I am a great fan of Suzy Cohen the Pharmacist and to read the story below gave me a new perspective on air borne pathogens! We have many areas that we enter and think our new found technology is great, well, here is one we missed. Watch out for Blood Borne pathogens in public places also, there can be blood markers on bed spreads in Hotels that you wouldn’t even think of. Most don’t change the bed spread between guests. I found blood on one in my Hotel room and realized I needed to ask for a new one at each arrival no matter where I was. I don’t know if there is Hepatitis B present in that blood. It stays on surfaces up to 2 weeks in some cases! GROSS! Oh, and for another tip, make sure you check out the fire exit sheet at your door and stay on floors 1,2 or 3 only. Take it from a fire fighter, they are easier to exit in an emergency.
Read on and enjoy
DON’T BLOW DRY YOUR HANDS!
By Suzy Cohen
We’re at the peak of the cold and flu season right now, and if you feel like you’re encircled by an army of hostile viruses, you are. I’ve been inundated with your emails about what you should do or take to prevent falling ill.
The single most important thing you can do to prevent colds and flu is to wash your hands well and often. Now, those of us in the healthcare professions were taught to use hot, soapy water and scrub for at least 15 seconds. That’s what you should do. But how should you dry your hands?
Never, ever use the blow dryers found in restrooms. Through the years several scientific studies have shown that drying one’s hands with a blow dryer as opposed to paper towels actually increases the number of germs on your hands. I know the studies were all done by counting bacteria rather than viruses, and fungus, but germs all hang together. Misery loves company as they say.
Studies in the past have shown a four-fold increase in the number on people’s hands after using a blow dryer. Shocking! One recent study, done in London in 2009, found that people who used a blow dryer to dry their hands had two to three times as many bacteria on their hands as they did before washing them. Not only that, many of the bacteria were pathogenic—that is, they were the kind of bacteria that can cause disease.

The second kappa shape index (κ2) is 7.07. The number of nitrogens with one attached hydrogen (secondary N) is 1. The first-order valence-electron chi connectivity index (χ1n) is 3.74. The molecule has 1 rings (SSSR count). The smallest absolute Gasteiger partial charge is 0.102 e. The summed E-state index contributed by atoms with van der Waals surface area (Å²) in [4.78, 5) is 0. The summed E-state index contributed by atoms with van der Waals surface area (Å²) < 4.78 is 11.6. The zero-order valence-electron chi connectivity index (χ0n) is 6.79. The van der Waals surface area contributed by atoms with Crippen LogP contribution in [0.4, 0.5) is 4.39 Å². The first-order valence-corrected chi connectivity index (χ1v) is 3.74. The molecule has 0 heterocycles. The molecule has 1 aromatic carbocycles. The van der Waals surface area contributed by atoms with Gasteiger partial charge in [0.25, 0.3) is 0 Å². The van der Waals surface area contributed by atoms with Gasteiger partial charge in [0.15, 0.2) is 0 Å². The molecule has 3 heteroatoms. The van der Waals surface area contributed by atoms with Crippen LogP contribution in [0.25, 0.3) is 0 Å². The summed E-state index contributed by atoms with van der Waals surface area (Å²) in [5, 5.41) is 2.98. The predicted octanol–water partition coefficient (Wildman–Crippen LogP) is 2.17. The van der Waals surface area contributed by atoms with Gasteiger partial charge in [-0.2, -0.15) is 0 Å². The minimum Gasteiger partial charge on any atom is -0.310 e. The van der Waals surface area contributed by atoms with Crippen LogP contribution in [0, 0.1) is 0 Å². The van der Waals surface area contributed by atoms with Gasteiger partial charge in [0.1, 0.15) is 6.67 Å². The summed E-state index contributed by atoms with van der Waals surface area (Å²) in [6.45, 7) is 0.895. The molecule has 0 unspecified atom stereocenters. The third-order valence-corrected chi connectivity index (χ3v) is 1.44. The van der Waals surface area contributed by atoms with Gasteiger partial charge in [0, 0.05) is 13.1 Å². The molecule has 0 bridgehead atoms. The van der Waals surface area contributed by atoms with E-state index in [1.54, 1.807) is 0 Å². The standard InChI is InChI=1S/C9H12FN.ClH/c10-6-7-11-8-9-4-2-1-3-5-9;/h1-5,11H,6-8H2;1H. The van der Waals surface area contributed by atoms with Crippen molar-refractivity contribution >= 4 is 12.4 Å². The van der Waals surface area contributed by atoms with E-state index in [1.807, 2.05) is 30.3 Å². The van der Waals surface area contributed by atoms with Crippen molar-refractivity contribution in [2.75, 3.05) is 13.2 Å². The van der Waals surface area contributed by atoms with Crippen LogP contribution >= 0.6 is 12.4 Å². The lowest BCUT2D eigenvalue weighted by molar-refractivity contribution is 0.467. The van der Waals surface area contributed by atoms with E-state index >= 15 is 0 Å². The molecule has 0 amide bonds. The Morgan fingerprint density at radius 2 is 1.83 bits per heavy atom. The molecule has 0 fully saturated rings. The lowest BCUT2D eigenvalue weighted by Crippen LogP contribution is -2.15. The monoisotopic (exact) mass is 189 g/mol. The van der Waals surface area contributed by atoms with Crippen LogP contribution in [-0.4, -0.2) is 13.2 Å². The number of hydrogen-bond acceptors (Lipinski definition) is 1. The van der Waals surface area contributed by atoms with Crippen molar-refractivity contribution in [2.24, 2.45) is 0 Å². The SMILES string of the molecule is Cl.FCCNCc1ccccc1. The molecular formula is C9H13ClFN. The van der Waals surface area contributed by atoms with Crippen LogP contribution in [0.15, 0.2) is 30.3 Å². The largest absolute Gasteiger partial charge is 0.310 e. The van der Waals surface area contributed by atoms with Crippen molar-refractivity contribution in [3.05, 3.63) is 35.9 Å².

The key problem is that the vents and bottoms of dryers in public bathrooms get contaminated with regular use. The dryers are kept in a warm, moist place—precisely the kind of environment that bacteria, fungus and viruses need to thrive. The dryers never get hot enough to kill the germs, just warm enough to help them multiply. In fact, the studies also found that the warm air from dryers actually helps disperse the pathogens all around the room. I’m boycotting public restrooms this week, between the toilets flushing germs all over the place, and the hand dryers blowing, I think I’ll just hold it in.
Based on the science, it’s actually better to leave the restroom with wet hands than use the blow dryer. Carry your own paper towels or just shake your hands off. And if I don’t already sound too neurotic, don’t touch the door handle on the way out. Remember, that’s touched by all the people who didn’t bother to wash their hands after changing a tampon, going No. 2 or whatever. I’m banishing the thoughts from my head immediately.
Keep a small bottle of hand sanitizer in your purse or pocket. Resist touching your nose and mouth. And power up your immune system.
Take one of our Blood Borne Pathogens training class or link it up with your CPR/First Aid training
Stay safe and warm until next time!